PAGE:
- TALK: Be clear and positive in your instruction. Talk the into a safe place.
- THROW: Ideally a piece of rescue equipment, however you need anything that will float. (lifering, a throw bag filled with rope, or other public rescue aid equipment).
- REACH: Only if they are close to the edge can you try and reach for them. Ensure you are as close to the ground as possible, so you also do not fall in.
- ENCOURAGE: Encourage anyone who has been in open or cold water to go to hospital. If an ambulance has been called, ensure the person is calm and warm until they arrive.
Stop and Think
- Take notice of safety information, warning safety signs & flags. Go to a lifeguarded beach or venue and swim between the red and yellow flags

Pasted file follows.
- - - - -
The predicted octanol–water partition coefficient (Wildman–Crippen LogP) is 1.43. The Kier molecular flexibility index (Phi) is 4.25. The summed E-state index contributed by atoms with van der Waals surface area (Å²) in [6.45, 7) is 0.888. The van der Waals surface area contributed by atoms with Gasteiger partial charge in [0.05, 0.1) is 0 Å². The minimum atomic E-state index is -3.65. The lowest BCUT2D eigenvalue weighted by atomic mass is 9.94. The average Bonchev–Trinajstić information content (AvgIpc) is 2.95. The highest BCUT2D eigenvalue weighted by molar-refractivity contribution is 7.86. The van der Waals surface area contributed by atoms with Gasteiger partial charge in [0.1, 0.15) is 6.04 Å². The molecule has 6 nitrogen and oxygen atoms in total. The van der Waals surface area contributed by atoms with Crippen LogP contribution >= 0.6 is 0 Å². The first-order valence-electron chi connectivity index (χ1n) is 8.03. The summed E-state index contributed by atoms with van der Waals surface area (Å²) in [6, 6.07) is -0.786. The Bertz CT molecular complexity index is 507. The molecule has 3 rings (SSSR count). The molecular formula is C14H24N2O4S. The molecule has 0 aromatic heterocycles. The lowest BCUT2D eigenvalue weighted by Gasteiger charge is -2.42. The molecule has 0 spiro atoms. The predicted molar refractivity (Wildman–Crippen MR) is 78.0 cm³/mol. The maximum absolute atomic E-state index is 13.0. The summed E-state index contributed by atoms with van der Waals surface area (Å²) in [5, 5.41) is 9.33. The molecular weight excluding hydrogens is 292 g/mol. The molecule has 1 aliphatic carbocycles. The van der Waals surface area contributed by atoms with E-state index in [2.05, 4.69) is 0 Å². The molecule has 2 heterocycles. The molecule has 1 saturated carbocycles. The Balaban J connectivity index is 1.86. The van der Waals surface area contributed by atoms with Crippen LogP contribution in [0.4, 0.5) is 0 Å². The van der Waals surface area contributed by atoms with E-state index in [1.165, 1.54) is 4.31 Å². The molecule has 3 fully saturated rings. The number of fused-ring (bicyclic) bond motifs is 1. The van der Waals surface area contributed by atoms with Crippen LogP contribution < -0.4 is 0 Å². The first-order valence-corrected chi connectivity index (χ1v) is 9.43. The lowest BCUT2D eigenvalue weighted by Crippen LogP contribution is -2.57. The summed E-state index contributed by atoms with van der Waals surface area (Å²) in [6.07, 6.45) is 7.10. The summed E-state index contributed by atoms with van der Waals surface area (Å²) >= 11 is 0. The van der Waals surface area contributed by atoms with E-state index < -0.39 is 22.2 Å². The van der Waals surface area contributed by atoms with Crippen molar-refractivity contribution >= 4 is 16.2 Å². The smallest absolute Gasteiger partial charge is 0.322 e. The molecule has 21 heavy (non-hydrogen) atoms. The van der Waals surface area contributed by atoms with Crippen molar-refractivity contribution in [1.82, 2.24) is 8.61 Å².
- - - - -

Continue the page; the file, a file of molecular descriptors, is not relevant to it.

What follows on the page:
- Do not use inflatables in open water
- No matter how warm it is on land, water is always cold. Be aware of Cold Water Shock
- Stay out of water near locks, bridges, weirs, sluices, & pipes as these structures are often linked with strong currents, do not jump in to water from height
Never go near open water alone
- Stay away from open water when you are alone. Always make sure you are with a friend or family member if you are going for a walk or a day out near open water
- Look out for your friends and family, and ensure everyone is staying safe together
What should I do if I fall into water?
FLOAT TO LIVE
- Fight your instinct to thrash around
First keep calm and try not to panic, your instinct will be to swim hard, don’t
- Lean back
Lay on your back and float like a starfish if you get into trouble in the water, breathe slowly, then you can make a plan or swim to safety if possible
- Gentle movements
If you need to, gently move your arms and legs in a sculling motion (a bit like when using an ore in a boat)
- Catch your breath
Float until you can control your breathing. Do this for 60-90seconds or until you feel calm
- Now think about how to get out